I’m really excited to be showing some new litho work in this group show at Tarpey Gallery in October. The common link is the lithography fellowship at Leicester Print Workshop, which was for me a transformative experience.
The work I’ll be showing is all based on time spent lurking around Canadian woodland – noticing, observing, reflecting, and being present.
There will be some fantastic work on show, highlighting the creative possibilities of lithography.
More info on Tarpey Gallery website: http://tarpeygallery.com/exhibition/a-study-in-stone/
Well, it’s been a while since I’ve posted about progress on here. Months have been flying by as if they were days, and now it’s November and I’ve only got a couple of months left of my internship at LPW. My ideas have been gradually developing over the last few months, and I think now are finally beginning to form into new work.
This year, more than ever before, has reminded me how precious time and space is – both to think and to make. Some days I can spend a good few hours intermittently standing and staring at bits of work, thinking about composition, colour, intention, etc. Other days I can be intensely immersed in doing – printing, graining stones, drawing. Both of these sorts of days are essential. Too much thinking, especially with lithography, means that I can think an idea through to an end point, but when I try to replicate it, it can never materialise into what I want it to be. Too much time spent making, and there is never an opportunity to stop, look, and re-evaluate the work.
During the summer I was at a mid-point in the internship – having learnt the basics of the lithography process, It was now time to start thinking about how I could apply these techniques to my own work. I was a bit stuck with this. Everything I’d done so far was just to test out particular techniques or materials, but I wanted the work I made to have more substance to it than that.
At the end of July I spent a few days at the house where my Grandad used to live in Weymouth. It’s a place I used to visit ever since I was a kid, and have fond memories of. The house has remained in my family since my Grandad’s death, but this year it was looking like it was going to be sold. The house was lying empty during the summer, so I went down with a few friends for a few days to make use of it. During that time I realised that this was possibly the last time I would be in the house, and I decided to return a few days later by myself. I didn’t really know why or what for, but it I decided to just take some photographs and do some drawing while I was there. This became almost a process of documentation. The house had hardly changed over the years – it was exactly as I had remembered – all the same furniture as when my Grandad had lived there, even photos of him dotted around. But no bodies. No people. None of the originals. Only memories, all fuelled and prompted by inanimate objects, sitting there just as they had done for so many years. But it wasn’t sad, it actually filled me with a kind of peacefulness which I rarely experience. A sense of time passing, slowly but surely, but also a strange sense of permanence.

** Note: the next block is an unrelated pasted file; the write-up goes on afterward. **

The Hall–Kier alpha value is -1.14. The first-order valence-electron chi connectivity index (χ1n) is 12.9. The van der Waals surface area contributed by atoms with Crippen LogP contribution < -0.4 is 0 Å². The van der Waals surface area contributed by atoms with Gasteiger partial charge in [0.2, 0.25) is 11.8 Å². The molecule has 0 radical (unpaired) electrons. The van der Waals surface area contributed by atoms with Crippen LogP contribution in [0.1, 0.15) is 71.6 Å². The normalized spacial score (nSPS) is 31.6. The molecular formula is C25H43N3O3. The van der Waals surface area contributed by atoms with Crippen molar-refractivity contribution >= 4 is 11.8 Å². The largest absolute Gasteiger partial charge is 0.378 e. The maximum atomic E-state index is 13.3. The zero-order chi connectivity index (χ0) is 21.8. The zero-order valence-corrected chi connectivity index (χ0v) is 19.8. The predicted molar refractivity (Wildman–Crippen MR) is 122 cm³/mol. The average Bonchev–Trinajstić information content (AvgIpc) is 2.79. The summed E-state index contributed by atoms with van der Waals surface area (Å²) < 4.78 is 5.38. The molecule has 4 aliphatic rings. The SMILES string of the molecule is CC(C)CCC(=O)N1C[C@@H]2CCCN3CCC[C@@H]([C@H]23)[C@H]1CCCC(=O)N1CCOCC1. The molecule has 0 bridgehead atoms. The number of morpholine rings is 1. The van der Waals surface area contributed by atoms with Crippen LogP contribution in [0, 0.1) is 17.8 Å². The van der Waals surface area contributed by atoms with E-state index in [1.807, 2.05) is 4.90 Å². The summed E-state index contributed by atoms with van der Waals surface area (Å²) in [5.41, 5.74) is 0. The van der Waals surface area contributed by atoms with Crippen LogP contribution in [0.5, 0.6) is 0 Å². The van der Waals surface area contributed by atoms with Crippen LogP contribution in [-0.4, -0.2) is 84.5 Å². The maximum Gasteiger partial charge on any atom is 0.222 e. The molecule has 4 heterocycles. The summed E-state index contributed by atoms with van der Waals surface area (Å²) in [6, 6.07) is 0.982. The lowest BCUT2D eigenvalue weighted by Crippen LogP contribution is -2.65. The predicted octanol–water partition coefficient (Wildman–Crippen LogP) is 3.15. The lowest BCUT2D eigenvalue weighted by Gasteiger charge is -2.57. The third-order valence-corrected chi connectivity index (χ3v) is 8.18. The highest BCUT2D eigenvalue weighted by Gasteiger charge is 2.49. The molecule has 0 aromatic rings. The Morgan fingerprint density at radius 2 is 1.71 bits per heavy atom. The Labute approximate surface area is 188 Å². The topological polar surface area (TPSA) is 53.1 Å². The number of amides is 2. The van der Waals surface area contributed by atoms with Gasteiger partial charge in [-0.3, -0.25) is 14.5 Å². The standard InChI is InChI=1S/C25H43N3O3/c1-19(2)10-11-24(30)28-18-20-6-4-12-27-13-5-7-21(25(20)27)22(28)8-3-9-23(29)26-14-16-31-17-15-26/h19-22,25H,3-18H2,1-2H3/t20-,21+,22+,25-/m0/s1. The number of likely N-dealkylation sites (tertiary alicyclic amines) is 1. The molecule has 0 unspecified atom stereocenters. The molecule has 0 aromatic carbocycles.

I also ended up taking some film footage, which has actually become the basis of the work I am currently making. At around 5 or 6 pm each evening, the sun would bounce off the water in the harbour outside, and come in through the window, creating a constantly moving image on various walls in the house. So I set my camera to record, and sat back and watched. Sometimes the sun went in, and the dancing lights disappeared, then they came back stronger, and then faded away again. Sometimes a boat would pass, agitating the water and making the light move faster and jump around. But the dancing light was always kept within the confines of the windows which it passed through – contained within shadows.
When I got back to work after the break, I was preoccupied by the film footage I’d taken of the dancing shadows, and decided I wanted to incorporate them into my work. So I started to project still images from the footage onto stones, and trace them using rubbing block – a lithographic drawing material which creates very soft, subtle marks and tones.
During the summer I had also been doing quite a lot of drawing, some of it very detailed, and some of it very scribbly and quick. It was whilst I was drawing one day, that I realised I had been contentedly scribbling away for over an hour. All I was doing was filling in a shape with HB pencil. But I loved it. The sense of peacefulness I experienced during this was not dissimilar to that which I’d experienced whilst watching shadows on the walls. A feeling of total immersion in the moment, in the present, the right now. I realised that these scribbles were the physical manifestations of that, and so was the film footage I’d taken. So it seemed right to try to tie these two elements somehow.
It’s all made me realise that time spent researching, practicing, experimenting, documenting, playing, thinking, exploring, is never wasted time.
Below are some image of the work I’ve been doing. I’ve got an exhibition starting on 8th January 2014 – ‘Momentary Permanence – Works in progress’, at the LCB Depot Print Room, so the next couple of months will be busy! Looking forward to it…
A couple of weekends ago I ran the first ever Photo Plate Lithography workshop at West Yorkshire Print Workshop. It was great! It was so lovely to be able to introduce a new technique to the workshop.